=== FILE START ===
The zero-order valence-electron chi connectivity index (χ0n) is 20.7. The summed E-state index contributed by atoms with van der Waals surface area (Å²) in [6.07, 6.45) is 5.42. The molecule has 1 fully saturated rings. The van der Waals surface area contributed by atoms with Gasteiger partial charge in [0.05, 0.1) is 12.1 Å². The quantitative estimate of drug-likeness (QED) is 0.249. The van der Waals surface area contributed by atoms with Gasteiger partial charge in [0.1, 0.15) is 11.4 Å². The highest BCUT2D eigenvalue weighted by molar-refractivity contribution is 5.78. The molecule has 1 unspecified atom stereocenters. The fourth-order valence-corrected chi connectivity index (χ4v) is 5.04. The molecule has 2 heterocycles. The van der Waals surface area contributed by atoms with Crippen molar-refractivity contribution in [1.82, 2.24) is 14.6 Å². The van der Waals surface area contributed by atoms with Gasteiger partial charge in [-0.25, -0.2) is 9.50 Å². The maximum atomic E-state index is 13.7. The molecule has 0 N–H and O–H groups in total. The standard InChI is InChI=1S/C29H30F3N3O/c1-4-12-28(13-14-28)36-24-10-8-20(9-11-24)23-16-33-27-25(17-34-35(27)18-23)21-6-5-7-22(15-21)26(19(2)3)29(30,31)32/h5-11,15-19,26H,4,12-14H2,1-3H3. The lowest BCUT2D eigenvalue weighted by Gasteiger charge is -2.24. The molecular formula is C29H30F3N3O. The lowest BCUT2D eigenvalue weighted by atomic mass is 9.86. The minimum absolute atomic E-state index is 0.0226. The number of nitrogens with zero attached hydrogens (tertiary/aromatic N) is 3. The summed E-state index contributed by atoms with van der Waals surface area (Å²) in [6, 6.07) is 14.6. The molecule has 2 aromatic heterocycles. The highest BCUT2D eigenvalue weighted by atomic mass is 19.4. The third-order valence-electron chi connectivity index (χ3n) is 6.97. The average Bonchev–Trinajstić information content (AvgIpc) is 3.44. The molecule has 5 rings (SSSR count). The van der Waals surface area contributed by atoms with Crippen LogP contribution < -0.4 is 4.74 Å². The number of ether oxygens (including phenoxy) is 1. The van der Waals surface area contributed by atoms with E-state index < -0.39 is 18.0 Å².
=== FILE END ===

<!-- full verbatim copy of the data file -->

The zero-order valence-electron chi connectivity index (χ0n) is 20.7. The summed E-state index contributed by atoms with van der Waals surface area (Å²) in [6.07, 6.45) is 5.42. The molecule has 1 fully saturated rings. The van der Waals surface area contributed by atoms with Gasteiger partial charge in [0.05, 0.1) is 12.1 Å². The quantitative estimate of drug-likeness (QED) is 0.249. The van der Waals surface area contributed by atoms with Gasteiger partial charge in [0.1, 0.15) is 11.4 Å². The highest BCUT2D eigenvalue weighted by molar-refractivity contribution is 5.78. The molecule has 1 unspecified atom stereocenters. The fourth-order valence-corrected chi connectivity index (χ4v) is 5.04. The molecule has 2 heterocycles. The van der Waals surface area contributed by atoms with Crippen molar-refractivity contribution in [1.82, 2.24) is 14.6 Å². The van der Waals surface area contributed by atoms with Gasteiger partial charge in [-0.25, -0.2) is 9.50 Å². The maximum atomic E-state index is 13.7. The molecule has 0 N–H and O–H groups in total. The standard InChI is InChI=1S/C29H30F3N3O/c1-4-12-28(13-14-28)36-24-10-8-20(9-11-24)23-16-33-27-25(17-34-35(27)18-23)21-6-5-7-22(15-21)26(19(2)3)29(30,31)32/h5-11,15-19,26H,4,12-14H2,1-3H3. The lowest BCUT2D eigenvalue weighted by Gasteiger charge is -2.24. The molecular formula is C29H30F3N3O. The lowest BCUT2D eigenvalue weighted by atomic mass is 9.86. The minimum absolute atomic E-state index is 0.0226. The number of nitrogens with zero attached hydrogens (tertiary/aromatic N) is 3. The summed E-state index contributed by atoms with van der Waals surface area (Å²) in [6, 6.07) is 14.6. The molecule has 2 aromatic heterocycles. The highest BCUT2D eigenvalue weighted by atomic mass is 19.4. The third-order valence-electron chi connectivity index (χ3n) is 6.97. The average Bonchev–Trinajstić information content (AvgIpc) is 3.44. The molecule has 5 rings (SSSR count). The van der Waals surface area contributed by atoms with Crippen LogP contribution < -0.4 is 4.74 Å². The number of ether oxygens (including phenoxy) is 1. The van der Waals surface area contributed by atoms with E-state index < -0.39 is 18.0 Å².